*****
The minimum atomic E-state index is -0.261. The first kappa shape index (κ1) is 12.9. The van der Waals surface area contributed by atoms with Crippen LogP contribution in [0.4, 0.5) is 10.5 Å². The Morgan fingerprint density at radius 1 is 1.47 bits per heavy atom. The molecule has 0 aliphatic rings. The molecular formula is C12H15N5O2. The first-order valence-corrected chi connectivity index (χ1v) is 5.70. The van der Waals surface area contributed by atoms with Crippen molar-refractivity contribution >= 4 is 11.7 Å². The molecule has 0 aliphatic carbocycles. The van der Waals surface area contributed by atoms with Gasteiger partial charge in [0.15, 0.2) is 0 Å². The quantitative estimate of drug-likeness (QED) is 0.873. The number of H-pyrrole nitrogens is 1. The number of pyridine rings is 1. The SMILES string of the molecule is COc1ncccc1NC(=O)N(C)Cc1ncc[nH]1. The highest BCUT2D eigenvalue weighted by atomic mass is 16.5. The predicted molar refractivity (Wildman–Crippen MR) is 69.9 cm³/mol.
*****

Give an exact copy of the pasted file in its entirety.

The minimum atomic E-state index is -0.261. The first kappa shape index (κ1) is 12.9. The van der Waals surface area contributed by atoms with Crippen LogP contribution in [0.4, 0.5) is 10.5 Å². The Morgan fingerprint density at radius 1 is 1.47 bits per heavy atom. The molecule has 0 aliphatic rings. The molecular formula is C12H15N5O2. The first-order valence-corrected chi connectivity index (χ1v) is 5.70. The van der Waals surface area contributed by atoms with Crippen molar-refractivity contribution >= 4 is 11.7 Å². The molecule has 0 aliphatic carbocycles. The van der Waals surface area contributed by atoms with Gasteiger partial charge in [0.15, 0.2) is 0 Å². The quantitative estimate of drug-likeness (QED) is 0.873. The number of H-pyrrole nitrogens is 1. The number of pyridine rings is 1. The SMILES string of the molecule is COc1ncccc1NC(=O)N(C)Cc1ncc[nH]1. The highest BCUT2D eigenvalue weighted by atomic mass is 16.5. The predicted molar refractivity (Wildman–Crippen MR) is 69.9 cm³/mol.